# Random Forest

## Bias

The inability of a Machine Learning Model to capture the true relationship is known as bias.

Straight Line, High Bias for Training Data, Low variance for Testing Data Squiggly Line, Low Bias for Training Data, High variance for Testing Data

• The Ideal model has a sweet spot where both bias and variance are low.*

## Cross-Validation

Cross-validation allows us to compare different Machine LEarning methods and get a sense of how well they work.

If you divide the dataset into 4 parts and use the first 3 for training and last 1 for testing, how will you know whether it is a proper split?

The best way is to build a model with a different combination of training and testing dataset. And then summarise the result.

## Random Forest Steps

• Bagging and Boosting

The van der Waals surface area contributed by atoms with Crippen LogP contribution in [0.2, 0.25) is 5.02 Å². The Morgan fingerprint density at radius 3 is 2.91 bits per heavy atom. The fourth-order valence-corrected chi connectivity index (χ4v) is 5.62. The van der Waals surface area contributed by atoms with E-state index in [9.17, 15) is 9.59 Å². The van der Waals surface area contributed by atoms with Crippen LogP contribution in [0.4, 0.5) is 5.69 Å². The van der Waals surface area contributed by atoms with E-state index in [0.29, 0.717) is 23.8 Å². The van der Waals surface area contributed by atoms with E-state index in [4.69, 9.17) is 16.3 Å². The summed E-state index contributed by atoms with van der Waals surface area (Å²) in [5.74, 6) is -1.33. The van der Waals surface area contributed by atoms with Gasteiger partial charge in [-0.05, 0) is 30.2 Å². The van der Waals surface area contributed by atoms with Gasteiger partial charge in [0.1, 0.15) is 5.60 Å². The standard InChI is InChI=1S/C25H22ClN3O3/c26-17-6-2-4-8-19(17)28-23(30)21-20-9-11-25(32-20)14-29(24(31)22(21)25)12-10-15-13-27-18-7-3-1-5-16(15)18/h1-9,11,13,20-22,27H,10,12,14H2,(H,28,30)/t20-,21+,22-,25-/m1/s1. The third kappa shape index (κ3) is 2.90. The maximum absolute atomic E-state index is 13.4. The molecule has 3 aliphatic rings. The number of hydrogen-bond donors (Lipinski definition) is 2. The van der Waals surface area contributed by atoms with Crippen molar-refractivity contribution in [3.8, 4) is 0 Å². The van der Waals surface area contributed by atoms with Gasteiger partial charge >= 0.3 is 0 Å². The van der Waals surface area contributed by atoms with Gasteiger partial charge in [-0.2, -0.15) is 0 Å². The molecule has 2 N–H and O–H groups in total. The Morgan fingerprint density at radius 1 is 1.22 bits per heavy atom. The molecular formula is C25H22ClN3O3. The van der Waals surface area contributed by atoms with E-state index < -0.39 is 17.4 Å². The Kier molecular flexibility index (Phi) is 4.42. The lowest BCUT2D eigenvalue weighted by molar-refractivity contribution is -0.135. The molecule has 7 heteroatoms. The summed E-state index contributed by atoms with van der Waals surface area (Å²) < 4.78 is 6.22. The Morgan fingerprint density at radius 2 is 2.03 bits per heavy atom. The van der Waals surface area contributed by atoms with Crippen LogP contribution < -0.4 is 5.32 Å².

• Bagging = Bootstrap + Aggregation
• Create Bootstraped dataset

• Same datapoint can repeate
• 1/3 of data remain un selected
• same size as the original dataset
• Root Node using Information Gain

• Feature Variable is chooses, lets V = 2
• Randomly select features for root node split
• Build a tree but only considering random subset of variables (2 here) at each step.
• Repreate the above steps and build 100s of trees.
• For prediction

• Classification, voting (Majority output is chooses)
• Regression, average of all tree`s output.
• How do we know if the RF is good?

• Remember, when creating BootStraped dataset we allowed duplicates
• 1/3 of the dataset does not end up in the BS dataset
• They are known as Out-of-Bag Dataset
• Pass all Out-of-Bag dataset samples through all the trees which is built without and calculate Out-of-Bag error.
• Now we repeate the same process by increasing the number of features for node selection.

• Normally the variable size is squared, v1 = 2, v2 = 2^2 = 4
• Now the tree is built by choosing 4 features for node selection and the same process is repeated.

### tl;dr:

Bagging and random forests are “bagging” algorithms that aim to reduce the complexity of models that overfit the training data.

In contrast, boosting is an approach to increase the complexity of models that suffer from high bias, that is, models that underfit the training data.